DETROIT - We first were tipped something was afoot in the morning bankruptcy status conference.
Heather Lennox, a Jones Day attorney representing the city of Detroit, told Judge Steven Rhodes, "We have a significant settlement that may affect the conduct of the trial."
Lennox added the city, as a result of this settlement, may have to change its plan of adjustment and make a sixth amended plan filing. The city has turned in five separate versions of its plan to move forward post-bankruptcy. A sixth is a major amount of work and it would take a truly significant change in the city's financial projections to bring another amended plan to the court.
Then, after the morning's bankruptcy court status conference, Judge Rhodes held a closed hearing for all the lawyers involved in the Detroit Water and Sewerage Department litigation. Something was up and we went to work to find out.
View/download: Detroit water department's press release on bonds plan
Local 4 found a hastily-called special Detroit Water and Sewerage Board meeting this afternoon. We went and waited in the hallway while the finishing touches on the deal were hatched. Then they opened the doors and we were the only media in the room as the board discussed its game-changing plan.
It is complicated, high finance.
The DWSD has about $2.4 billion in outstanding water bond debt and another $2.8 billion in sewer debt. In a nutshell, the city will make what's known as a "tender offer" to the bondholders and in turn the bond insurers, who stand to lose millions in bankruptcy. The city will offer to buy back the entire $5.2 billion in outstanding bonds. The purchase price is likely to be higher than the losses the city is all but guaranteeing in bankruptcy. This all serves to try and end around bankruptcy court altogether. If enough bondholders say yes to the deal and there are large enough savings as a result, the city will move ahead with the deal.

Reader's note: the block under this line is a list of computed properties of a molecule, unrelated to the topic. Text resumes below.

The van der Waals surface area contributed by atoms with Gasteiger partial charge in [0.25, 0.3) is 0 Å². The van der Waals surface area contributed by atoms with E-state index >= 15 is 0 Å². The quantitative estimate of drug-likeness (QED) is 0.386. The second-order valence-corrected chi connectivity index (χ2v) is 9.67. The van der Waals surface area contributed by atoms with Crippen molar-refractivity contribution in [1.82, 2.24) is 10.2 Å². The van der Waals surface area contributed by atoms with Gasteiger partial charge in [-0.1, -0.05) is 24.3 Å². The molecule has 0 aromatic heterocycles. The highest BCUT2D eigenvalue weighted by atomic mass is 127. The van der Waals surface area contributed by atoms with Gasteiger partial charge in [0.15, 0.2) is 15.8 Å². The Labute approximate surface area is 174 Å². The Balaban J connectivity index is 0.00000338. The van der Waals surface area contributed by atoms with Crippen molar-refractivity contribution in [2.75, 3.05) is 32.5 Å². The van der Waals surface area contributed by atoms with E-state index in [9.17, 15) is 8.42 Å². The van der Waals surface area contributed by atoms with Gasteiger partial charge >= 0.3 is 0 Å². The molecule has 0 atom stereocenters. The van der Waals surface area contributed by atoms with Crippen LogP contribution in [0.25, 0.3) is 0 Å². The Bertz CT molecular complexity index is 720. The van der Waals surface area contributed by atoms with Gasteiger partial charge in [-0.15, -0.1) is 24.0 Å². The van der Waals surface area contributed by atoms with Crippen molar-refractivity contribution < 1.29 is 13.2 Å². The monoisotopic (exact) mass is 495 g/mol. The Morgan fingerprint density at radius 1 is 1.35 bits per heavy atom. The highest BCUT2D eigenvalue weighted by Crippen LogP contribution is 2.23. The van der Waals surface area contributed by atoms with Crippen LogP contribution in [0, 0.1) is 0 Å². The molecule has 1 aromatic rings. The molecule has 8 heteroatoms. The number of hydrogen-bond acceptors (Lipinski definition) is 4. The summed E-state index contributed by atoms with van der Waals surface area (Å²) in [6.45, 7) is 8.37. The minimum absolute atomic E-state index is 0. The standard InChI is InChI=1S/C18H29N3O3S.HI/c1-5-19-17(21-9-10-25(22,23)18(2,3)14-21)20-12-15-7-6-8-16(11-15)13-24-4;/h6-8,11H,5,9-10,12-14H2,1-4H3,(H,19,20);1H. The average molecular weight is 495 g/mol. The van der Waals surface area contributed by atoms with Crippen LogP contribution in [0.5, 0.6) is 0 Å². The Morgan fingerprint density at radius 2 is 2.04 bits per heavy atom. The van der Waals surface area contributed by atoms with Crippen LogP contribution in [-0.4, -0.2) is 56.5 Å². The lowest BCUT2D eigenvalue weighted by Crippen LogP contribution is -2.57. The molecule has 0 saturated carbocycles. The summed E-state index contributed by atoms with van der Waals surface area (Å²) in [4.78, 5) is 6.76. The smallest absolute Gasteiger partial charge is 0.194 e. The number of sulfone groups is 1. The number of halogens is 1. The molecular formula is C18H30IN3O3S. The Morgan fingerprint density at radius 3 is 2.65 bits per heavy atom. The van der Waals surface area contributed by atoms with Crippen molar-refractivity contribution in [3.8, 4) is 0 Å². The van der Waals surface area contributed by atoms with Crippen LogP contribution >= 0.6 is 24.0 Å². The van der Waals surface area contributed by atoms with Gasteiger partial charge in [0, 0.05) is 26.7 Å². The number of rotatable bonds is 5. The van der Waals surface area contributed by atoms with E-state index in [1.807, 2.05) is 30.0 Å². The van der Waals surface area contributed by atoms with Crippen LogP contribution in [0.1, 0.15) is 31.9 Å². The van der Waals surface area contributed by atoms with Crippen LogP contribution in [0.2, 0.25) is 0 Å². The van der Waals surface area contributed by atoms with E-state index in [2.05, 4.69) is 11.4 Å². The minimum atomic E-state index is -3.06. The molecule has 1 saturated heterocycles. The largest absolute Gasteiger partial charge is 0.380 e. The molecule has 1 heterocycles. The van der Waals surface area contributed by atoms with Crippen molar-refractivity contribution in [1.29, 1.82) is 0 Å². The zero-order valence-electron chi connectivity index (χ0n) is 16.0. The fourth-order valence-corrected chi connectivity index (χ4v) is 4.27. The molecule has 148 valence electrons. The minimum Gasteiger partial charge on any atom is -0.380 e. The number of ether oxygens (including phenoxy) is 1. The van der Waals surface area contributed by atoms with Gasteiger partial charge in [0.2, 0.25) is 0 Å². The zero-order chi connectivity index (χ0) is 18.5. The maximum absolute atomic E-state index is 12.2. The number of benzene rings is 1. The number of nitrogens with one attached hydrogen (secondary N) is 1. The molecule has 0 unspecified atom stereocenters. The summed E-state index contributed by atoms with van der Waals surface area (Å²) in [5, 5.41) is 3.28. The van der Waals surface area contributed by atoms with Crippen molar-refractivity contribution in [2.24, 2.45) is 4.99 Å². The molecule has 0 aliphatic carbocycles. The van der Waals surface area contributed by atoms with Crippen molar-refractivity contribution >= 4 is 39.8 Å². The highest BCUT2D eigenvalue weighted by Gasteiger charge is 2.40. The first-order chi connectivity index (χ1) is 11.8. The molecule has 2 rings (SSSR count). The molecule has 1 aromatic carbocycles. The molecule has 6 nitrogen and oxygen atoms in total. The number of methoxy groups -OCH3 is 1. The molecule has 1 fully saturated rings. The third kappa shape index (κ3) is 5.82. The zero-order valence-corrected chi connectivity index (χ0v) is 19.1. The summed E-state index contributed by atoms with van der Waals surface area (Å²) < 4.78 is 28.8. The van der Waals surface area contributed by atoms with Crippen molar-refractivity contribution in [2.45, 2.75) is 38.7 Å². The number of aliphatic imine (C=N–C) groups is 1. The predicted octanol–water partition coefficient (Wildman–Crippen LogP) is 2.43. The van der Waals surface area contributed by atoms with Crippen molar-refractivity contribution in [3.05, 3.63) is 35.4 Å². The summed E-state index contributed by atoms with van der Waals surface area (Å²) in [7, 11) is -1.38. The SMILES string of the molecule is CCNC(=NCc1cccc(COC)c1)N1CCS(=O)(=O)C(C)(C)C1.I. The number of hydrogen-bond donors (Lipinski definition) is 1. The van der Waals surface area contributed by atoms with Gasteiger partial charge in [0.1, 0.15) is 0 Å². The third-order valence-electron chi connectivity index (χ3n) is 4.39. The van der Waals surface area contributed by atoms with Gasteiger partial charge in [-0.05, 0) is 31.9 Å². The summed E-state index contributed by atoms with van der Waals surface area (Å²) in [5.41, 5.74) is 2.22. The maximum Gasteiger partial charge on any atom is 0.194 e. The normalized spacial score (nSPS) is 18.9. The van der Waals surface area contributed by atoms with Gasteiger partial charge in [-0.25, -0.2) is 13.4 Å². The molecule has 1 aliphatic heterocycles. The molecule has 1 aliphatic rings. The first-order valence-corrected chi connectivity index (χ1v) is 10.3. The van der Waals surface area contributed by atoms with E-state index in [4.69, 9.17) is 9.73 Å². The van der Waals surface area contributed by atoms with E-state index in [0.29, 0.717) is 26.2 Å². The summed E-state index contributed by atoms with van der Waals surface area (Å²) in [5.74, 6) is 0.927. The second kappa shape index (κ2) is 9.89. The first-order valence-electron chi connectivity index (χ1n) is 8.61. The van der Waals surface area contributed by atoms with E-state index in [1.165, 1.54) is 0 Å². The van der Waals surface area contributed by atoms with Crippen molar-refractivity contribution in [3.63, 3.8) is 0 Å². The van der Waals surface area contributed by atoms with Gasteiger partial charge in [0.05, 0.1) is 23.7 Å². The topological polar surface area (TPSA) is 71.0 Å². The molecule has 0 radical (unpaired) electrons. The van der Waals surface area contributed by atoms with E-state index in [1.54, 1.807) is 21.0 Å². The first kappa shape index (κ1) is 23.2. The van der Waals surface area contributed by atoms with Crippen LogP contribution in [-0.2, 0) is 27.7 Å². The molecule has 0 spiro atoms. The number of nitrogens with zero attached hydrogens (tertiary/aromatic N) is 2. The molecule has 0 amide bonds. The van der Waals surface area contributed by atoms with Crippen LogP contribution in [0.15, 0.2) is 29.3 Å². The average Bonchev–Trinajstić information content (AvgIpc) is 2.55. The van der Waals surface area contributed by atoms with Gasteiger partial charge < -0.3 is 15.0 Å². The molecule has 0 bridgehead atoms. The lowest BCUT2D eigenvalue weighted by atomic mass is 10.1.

If successful, it will do a lot of good things for the city and its bankruptcy. First, it should free up large amounts of cash necessary to rebuild. Whether it's the broken down DWSD pipes or the city's operation remains to be seen. A deal would likely shorten the bankruptcy trial because a lot fewer bondholders and insurers will object to the plan; the city can exit bankruptcy much quicker. For you at home, the likelihood of skyrocketing water bills becomes less threatening.
Now that the water board approved the plan, the clock starts ticking tomorrow on a two week offer period for bond holders to decide whether to get onboard and move outside of bankruptcy. Then the city needs to make a quick decision whether to move ahead.
This all sounds wonderful and it was cobbled together and blessed by chief mediator and Judge Gerald Rosen. The negotiations were conducted with Kevyn Orr heavily involved. But there are many moving parts and as we have seen there is nothing in this bankruptcy that could be thought of as a slam dunk. This deal will need approval from Orr, City Council, the State Treasurer, the Michigan Finance Authority and ultimately Judge Steven Rhodes.
The Michigan Department of Treasury's Terry Stanton offered this statement:
"What I can tell you at present, from a MI Finance Authority perspective is, the Authority (MFA) is aware of a proposal that would request the issuance of bonds (by the MFA) on behalf of the City of Detroit as it looks to restructure debt related to its Water and Sewerage Department.
The MFA has not received a formal request, and it wouldn't be prudent to speculate on what action the MFA might take on such a request, or to comment further, until MFA members receive information about, and have an opportunity to consider, the proposed transaction."
There is any number of ways this could slide off the rails over the next few weeks. But those involved, particularly those at the Water Board of Commissioners today, called this a transformative event. It's a bit of a jaw dropping suggestion that a broke city could buy back bonds, but the water department seems to have the wherewithal to go to the public markets, buy bonds at good rates, make the bondholders and their insurers as whole as they can and the city is left to be able to bounce back with some jingle in its pocket. It's nearly as creative as the grand bargain. If it works, it's genius. It not, well it's back to the drawing board and the slow slog that is trying to ford this bankruptcy stream.
This truly changes the game and may smooth the way out of the shackles of bankruptcy for Detroit and show other cities certain to end up in Chapter 9 how it's done.
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